Sunday, 23 September 2012

On loss, life and the things we'll never know

I never imagined how much my life would change after my last blog post. Nor did I realize just how close to home the post on May 19th, (So finite) would hit.

In it, I talked about life having an expiry date. At that time, a series of small events highlighted mortality and sent me a strong reminder that our time on this planet is limited. Little did I realize that the post was almost a premonition of what was to come.

I lost my father on June 21, 2012.

A few days after I wrote that last post, my father was rushed to the hospital and almost a month to that date, he passed away.

Wow. I think it's the first time I've actually written those words. I've opened this blog to write many times since that heartbreaking day, and the words just never formed. But there they are -- real as this computer screen staring back at me.

Yes, death is real and it will eventually touch us all. However, no one can know how or when it will happen. As desperate as we may be to look into the future to try and figure how it will all turn out, the truth is we just won't know what's been designed for us until it happens.

Image courtesy of

I never imagined that we'd lose him the way we did. For nearly a month we had to live hour by hour while he was in the hospital. On some days we lived minute by minute. Sitting here, just about three months since that day, I'm trying to pinpoint the moment when I knew he was fading. And I can't do it. The entire journey that led to his passing wasn't stable. It wasn't consistent. And we're still struggling with so many unanswered questions. But as I was often told in the days since he passed, 'When it's your time, it's your time.'
(Not comforting words, fyi.)

The three months since has passing have been a blur. I didn't imagine the impact this would have on my family and I. People who've experienced such a tremendous loss in their lives often say that they become numb in the aftermath. I never knew what emotional numbness felt like until this experience.

Everyone deals with grief differently -- denial, anger, inconsolable hysteria, silence. For my part, I've been trying to stay busy. Absorbed in work and holding on to moments where I don't have to be alone with my thoughts. I hang on to anything that lets me ignore my own reality. I'm coasting. Numbness -- I now know what it feels like. My choices probably aren't the healthiest, but it's what I need for now.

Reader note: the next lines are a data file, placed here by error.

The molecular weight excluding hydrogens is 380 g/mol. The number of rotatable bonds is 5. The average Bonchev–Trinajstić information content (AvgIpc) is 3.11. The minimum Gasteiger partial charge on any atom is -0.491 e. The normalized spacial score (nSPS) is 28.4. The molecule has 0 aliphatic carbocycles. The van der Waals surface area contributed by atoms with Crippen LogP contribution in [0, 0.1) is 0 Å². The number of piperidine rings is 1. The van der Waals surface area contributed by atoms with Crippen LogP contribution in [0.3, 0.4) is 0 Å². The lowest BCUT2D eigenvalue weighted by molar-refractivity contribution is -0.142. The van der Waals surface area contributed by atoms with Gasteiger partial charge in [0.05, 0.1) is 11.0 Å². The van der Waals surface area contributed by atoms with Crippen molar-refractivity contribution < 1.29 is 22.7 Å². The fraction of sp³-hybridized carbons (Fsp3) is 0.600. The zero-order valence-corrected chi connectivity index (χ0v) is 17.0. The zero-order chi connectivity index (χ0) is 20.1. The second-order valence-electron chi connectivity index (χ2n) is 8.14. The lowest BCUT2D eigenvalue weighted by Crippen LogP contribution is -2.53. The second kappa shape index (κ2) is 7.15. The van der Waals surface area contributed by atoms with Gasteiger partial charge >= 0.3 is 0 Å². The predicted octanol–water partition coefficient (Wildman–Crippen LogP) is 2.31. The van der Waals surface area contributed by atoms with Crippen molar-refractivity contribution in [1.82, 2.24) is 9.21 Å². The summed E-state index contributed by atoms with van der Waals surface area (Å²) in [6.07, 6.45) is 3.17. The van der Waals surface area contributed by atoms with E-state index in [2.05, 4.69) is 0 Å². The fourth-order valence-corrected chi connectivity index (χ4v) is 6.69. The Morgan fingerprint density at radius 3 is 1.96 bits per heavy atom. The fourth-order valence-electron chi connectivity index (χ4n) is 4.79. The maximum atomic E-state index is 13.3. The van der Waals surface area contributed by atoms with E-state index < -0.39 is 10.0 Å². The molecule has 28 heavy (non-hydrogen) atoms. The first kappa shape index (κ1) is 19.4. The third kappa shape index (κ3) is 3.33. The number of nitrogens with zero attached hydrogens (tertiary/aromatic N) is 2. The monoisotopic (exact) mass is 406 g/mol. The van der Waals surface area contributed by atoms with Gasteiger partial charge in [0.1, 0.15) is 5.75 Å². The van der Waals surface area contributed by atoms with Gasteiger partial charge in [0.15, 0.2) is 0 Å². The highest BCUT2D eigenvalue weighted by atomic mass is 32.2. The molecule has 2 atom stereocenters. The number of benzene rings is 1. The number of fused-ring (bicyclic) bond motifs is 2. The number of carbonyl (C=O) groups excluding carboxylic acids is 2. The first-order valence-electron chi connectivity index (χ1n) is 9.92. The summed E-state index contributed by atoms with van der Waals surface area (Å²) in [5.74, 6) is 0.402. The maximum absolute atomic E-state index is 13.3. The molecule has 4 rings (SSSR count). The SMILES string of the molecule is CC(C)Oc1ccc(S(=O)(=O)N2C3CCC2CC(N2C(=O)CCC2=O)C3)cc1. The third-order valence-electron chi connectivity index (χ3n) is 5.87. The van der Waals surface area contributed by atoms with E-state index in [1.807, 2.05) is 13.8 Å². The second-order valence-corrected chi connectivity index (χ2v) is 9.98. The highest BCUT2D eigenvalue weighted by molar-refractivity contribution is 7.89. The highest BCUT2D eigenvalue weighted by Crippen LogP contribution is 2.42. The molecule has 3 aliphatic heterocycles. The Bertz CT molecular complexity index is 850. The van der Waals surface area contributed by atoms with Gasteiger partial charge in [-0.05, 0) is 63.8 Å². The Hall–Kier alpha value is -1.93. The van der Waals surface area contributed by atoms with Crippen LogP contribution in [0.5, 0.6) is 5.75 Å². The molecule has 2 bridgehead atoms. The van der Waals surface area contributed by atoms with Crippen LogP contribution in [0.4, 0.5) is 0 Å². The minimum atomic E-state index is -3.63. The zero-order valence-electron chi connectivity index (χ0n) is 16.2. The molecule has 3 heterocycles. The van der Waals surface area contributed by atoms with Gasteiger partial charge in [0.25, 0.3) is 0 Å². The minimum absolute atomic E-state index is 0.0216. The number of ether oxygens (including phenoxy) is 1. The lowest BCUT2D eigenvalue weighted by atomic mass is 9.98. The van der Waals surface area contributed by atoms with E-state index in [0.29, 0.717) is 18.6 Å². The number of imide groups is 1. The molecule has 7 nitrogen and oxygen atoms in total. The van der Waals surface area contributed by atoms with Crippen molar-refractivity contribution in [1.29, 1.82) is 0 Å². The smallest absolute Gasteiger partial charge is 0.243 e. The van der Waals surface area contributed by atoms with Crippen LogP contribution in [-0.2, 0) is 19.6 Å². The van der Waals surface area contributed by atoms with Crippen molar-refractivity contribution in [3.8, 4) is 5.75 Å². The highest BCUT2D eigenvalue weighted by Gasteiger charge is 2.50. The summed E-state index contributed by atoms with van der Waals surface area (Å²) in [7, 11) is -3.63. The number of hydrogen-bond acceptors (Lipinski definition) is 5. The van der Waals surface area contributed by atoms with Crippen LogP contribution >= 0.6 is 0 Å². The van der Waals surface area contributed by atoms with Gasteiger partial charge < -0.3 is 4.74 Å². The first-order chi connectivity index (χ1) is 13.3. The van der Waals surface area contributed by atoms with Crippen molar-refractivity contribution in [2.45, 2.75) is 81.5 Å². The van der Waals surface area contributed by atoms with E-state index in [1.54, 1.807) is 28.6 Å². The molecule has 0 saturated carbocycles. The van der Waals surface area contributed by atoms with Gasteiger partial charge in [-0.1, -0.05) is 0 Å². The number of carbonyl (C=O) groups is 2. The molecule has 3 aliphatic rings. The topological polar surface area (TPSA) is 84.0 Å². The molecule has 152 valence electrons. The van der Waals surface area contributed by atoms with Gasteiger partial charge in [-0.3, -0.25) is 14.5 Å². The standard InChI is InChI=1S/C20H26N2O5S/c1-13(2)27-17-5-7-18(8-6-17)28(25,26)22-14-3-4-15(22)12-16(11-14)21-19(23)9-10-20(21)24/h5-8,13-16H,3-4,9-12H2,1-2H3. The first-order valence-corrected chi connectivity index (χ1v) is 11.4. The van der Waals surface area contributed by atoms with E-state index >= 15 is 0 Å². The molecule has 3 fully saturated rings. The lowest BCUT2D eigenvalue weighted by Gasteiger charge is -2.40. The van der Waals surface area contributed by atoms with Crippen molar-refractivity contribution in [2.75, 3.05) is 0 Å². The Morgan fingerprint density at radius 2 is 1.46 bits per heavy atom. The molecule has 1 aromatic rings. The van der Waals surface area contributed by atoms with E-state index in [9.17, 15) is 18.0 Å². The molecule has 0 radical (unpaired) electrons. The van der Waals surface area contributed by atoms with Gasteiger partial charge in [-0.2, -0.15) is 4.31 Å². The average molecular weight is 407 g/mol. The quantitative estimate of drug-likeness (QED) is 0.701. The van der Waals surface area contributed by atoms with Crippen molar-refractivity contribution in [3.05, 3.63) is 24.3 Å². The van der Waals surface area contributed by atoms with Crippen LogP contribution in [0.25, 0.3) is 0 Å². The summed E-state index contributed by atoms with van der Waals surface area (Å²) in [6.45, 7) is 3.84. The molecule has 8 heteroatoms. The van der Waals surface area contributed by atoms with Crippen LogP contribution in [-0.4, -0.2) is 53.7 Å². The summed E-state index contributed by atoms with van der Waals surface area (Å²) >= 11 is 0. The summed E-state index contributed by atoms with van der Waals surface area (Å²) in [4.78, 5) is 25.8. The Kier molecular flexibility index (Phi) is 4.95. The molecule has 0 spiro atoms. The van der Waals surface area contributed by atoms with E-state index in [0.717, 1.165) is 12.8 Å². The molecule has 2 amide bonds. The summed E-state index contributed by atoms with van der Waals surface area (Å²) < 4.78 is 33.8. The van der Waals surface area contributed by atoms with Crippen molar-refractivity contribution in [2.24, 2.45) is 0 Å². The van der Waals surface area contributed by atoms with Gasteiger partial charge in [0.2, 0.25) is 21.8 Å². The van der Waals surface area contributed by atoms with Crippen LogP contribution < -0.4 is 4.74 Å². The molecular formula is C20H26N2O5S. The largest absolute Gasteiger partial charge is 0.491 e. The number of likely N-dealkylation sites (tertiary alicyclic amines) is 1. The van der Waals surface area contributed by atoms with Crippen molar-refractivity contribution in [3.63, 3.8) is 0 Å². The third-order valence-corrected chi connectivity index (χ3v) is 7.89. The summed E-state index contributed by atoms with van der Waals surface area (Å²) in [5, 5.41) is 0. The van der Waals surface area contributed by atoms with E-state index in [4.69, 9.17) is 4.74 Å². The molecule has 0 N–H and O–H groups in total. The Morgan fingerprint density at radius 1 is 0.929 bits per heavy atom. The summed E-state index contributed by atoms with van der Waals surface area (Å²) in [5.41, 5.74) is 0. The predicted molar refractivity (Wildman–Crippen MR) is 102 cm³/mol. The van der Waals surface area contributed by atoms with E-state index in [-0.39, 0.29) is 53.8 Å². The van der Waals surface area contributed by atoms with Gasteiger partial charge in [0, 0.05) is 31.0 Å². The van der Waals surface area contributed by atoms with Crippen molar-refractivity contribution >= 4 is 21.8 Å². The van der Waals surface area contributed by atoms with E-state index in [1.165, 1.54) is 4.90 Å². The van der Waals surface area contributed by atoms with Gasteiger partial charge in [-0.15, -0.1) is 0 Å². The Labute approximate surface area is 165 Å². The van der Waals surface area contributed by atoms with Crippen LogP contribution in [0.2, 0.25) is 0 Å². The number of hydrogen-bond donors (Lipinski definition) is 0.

I'm not sure what the next few months will have in store for all of us. I keep thinking about how he died exactly five months to the day of his birthday. Appropriate enough, I suppose -- he always enjoyed symmetry. My mum refers to losing him as a void that we're unable to fill. She's right. Life, moving forward, will now be without him.

No matter your relationship, nothing can ever prepare you for the emotional turmoil that stems from losing a parent. But it's part of living, I suppose. And an experience like this certainly shifts perspective, makes you reorganize your priorities and look at life differently.

And now that I've found some words (finally), I hope I'll be able to write more. Share more. Acknowledge what has happened. Look towards the future. And I hope that the fog of the past few months will eventually lift.

**Thank you to all our friends and family who've stepped up and shown us support during these past few months. Thank you for your love, thank you for your strength, and thank you for your wishes of peace. We're lucky to have you all in our lives.**

Till next time,



  1. Love you, curly haired gal <3

  2. This made me cry. But good for you for finding your voice again. 

  3. straightfromthecurlsSeptember 27, 2012 2:11 pm

    Thank you for reading and for all your support, Donna. it has made all the difference. :)

  4. so why not write about the living? just a suggestion

  5. Thanks for your comment, Cathy. I do write about the living, if you swing by some of the other posts. This one, specifically, was dedicated to my father and our experience with losing him.

  6. straightfromthecurlsOctober 08, 2012 9:15 pm

    Thanks for your comment, Cathy. I do write about the living, if you swing by some of the other posts. This one, specifically, was dedicated to my father and our experience with losing him. 

  7. Losing someone is always difficult and no words from anyone can make up for the loss. We can only hope that the time can fill us with strength.
    God bless !

  8. straightfromthecurlsOctober 16, 2012 7:59 pm

    Thank you, Amogha. I appreciate your kind words. :)


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